Does Deep Learning Have Deep Flaws?
A recent study of neural networks found that for every correctly classified image, one can generate an "adversarial", visually indistinguishable image that will be misclassified. This suggests potential deep flaws in all neural networks, including possibly a human brain.
Here are three pairs of images. Can you find the differences between left columns and right columns?
I suppose not. They are truly identical to human eyes, while not for the deep neural networks. Actually, deep neural networks can only recognize the left correctly, but can not recognize the right ones. Interesting, isn’t it?
A recent study by researchers from Google, New York University and University of Montreal has found this flaw in almost every deep neural network.
Two counter intuitive properties of deep neural networks are presented.
1. It is the space, rather than the individual units, that contains the semantic information in the high layer of neural networks. This means that random distortion of the originals can also be correctly classified.
The figures below compare the natural basis to the random basis on the convolutional neural network trained on MNIST, using ImageNet dataset as validation set.
For the natural basis (upper images), it sees an activation of a hidden unit as a feature and looks for input images which maximize the activation value of this single feature. We can interpret these features into meaningful variations in the input domain. However, the experiments show that such interpretable semantic also works for any random directions (lower images).
Take white flower recognition as an example. Traditionally, the images with black circle and fan-shaped white region will be most likely classified as white flowers. However, it turns out that if we pick a random set of basis, the images responded can also be semantically interpreted in a similar way.
2. The network may misclassify an image after the researchers applied a certain imperceptible perturbation. The perturbations are found by adjusting the pixel values to maximize the prediction error.
For all the networks we studied (MNIST, QuocNet, AlexNet), for each sample, we always manage to generate very close, visually indistinguishable, adversarial examples that are misclassified by the original network.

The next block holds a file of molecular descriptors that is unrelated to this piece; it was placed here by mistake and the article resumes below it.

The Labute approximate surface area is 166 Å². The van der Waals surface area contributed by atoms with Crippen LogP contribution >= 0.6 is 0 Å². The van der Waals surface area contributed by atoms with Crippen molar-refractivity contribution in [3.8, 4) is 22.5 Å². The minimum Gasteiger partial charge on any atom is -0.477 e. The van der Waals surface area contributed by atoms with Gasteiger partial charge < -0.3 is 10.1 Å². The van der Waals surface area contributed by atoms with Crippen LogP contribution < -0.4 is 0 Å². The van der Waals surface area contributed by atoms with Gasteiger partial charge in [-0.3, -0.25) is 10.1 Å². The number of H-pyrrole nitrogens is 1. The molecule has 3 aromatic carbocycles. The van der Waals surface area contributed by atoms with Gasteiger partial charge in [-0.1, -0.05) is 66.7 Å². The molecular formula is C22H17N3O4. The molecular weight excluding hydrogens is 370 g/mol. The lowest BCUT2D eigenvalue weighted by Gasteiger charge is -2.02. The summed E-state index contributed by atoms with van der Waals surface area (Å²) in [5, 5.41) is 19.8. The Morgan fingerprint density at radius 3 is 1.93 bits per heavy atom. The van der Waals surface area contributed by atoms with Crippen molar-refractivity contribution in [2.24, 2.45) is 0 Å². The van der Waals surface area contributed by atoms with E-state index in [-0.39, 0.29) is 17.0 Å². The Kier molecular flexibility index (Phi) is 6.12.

The examples below are (left) correctly predicted samples, (right) adversarial examples, (center) 10*magnification of differences between them. The two columns are the same to a human, while totally different to a neural network.
This is a remarkable finding. Shouldn’t they be immune to small perturbations? The continuity and stability of deep neural networks are questioned. The smoothness assumption does not hold for deep neural networks any more.
What’s more surprising is that the same perturbation can cause a different network, which was trained on a different training dataset, to misclassify the same image. It means that adversarial examples are somewhat universal.
This result may change our way to manage training/validation datasets and edge cases. It has been supported by the experiments that if we keep a pool of adversarial examples and mix it into the original training set, the generalization will be improved. Adversarial examples for the higher layer seem to be more useful than those on the lower layers.
The influences are not limited to this.
The authors claimed,
Although the set of adversarial negatives is dense, the probability is extremely low, so it is rarely observed in the test set.
But “rare” does not mean never. Imagine that AI systems with such blind spots were applied to criminal detection, security devices or banking systems. If we keep digging deeper, do such adversarial images exist in our brain? Scary, isn’t it?
Ran Bi is a master student in Data Science program at New York University. She has done several projects in machine learning, deep learning and also big data analytics during her study at NYU. With the background in Financial Engineering for undergrad study, she is also interested in business analytics.
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